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Tuesday, May 1, 2012

Editor’s note: iCockpit

Emily Feliz

If the number of press releases that come into my inbox are any indication, tablet computers, more specifically iPads, are becoming as ubiquitous in airplanes as seatback tray tables and multifunction displays.

The pervasiveness of Apple products is undeniable. It seems there is an “app” for everything and aviation and avionics are no exception. From the cockpit to the cabin to the tower to the simulator, iPads quickly becoming a pilot’s, and passenger’s, most versatile device. Just 10 or so years ago, it seemed unbelievable that we could walk around with a device capable of streaming movies, music, photos, videos, etc., but here we are with personal computers in our pockets.

The aviation applications for iPads are amazing — iPads as electronic flight bags, in-flight weather displays, flight planning system apps; iPad-based GPS systems; iPad/iPods as remotes for cabin management systems; iPads for pilot training; iPads for maintenance manuals; iPads with apps for airport surface surveillance programs; iPad apps for maintenance shops and FBOs. (And in a beautiful moment of unplanned synchronicity, as I was writing this, this magazine announced that it, too, has an app. Download the free Avionics Magazine iPad app in the iTunes app store.)

The most novel thing about an iPad isn’t its capabilities; they’ve existed in other forms in other places for a long time. It’s the ability to have all of that functionality in a lightweight, portable package, and one that doesn’t have to undergo the rigorous and sometimes lengthy certification processes. iPads, with their relatively low cost and user-friendly interfaces, provide an opportunity to bring functionality and capabilities, like electronic flight bags, for example, to operators who wouldn’t otherwise have them. What started out as a way to videoconference (FaceTime) with far-flung family members has morphed into a de-facto flight deck system.

“When the iPad hit the market, we took one look at it and said this is the perfect fit,” said Gary Beck, Alaska Airlines’ vice president of flight operations. The airline announced plans to provide its pilots with the systems for use as a Class 1 EFB. American Airlines, Swedish cargo carrier Amapola, United and British Airways have all announced similar iplans in the last year.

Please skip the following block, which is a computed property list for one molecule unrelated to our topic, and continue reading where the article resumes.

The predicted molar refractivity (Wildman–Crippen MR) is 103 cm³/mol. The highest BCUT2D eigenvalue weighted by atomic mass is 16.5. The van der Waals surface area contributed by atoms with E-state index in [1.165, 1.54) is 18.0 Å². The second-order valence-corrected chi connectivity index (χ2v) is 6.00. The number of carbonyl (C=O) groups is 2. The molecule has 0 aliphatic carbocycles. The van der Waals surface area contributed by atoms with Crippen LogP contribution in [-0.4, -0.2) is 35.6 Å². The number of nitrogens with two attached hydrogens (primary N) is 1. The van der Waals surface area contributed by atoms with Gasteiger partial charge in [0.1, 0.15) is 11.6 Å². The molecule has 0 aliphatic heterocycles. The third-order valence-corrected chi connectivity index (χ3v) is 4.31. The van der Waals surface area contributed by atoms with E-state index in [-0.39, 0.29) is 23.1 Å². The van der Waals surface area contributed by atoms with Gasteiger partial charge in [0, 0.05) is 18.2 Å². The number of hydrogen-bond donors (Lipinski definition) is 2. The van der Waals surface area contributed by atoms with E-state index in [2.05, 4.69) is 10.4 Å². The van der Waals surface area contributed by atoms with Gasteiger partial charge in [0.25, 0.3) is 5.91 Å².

“The paperless flight deck represents the next generation of flying,” Capt. Fred Abbott, United’s senior vice president of flight operations, said last year. “The introduction of iPads ensures our pilots have essential and real-time information at their fingertips at all times throughout the flight.”

I don’t think even the savviest of soothsayers in aviation or in the general public could have predicted the massive uptake of Apple device adoption.

And that’s just the cockpit. The adoption of iPad as cockpit tools doesn’t even begin to address the products and apps that have emerged for the devices in the cabin. In March, Apple said it recorded 25 billion app downloads by the users of more than 315 iPhone, iPad and iPod Touch users worldwide. I don’t think even the savviest of soothsayers in aviation or in the general public could have predicted the massive uptake of Apple device adoption. For avionics manufacturers and connectivity providers that provided a challenge to develop networks that would accommodate these devices but in a way and at a price point that made the investment worth while for airlines and consumers. In-flight connectivity for air transport and business aviation has come a long way since Connexion by Boeing failed in 2006 and much of that can be attributed to the rise of iPads and other “smart” devices.

“Smartphones and smartpads have changed the world,” said David Bruner, vice president of Panasonic Avionics’ Global Communications Service.

There are still a lot of things that an iPad simply can’t or shouldn’t do, particularly when you’re talking about safety of aircraft operations and security of the network that the safety-critical data and systems are operating on. Some of the safety concerns about smartphones, notably that they interfere with safety-critical systems in the cockpit, may be waning with news that FAA is taking a “fresh look” at the use of personal electronic devices on planes, allowing the possibility that tablets and e-readers could be used during takeoff and landing. (Pilots got that ability last year.) It will be interesting to see how the in-flight isituation develops as the rest of the aviation/certification world catches up with Steve Jobs and his vision for mobile computing.

 

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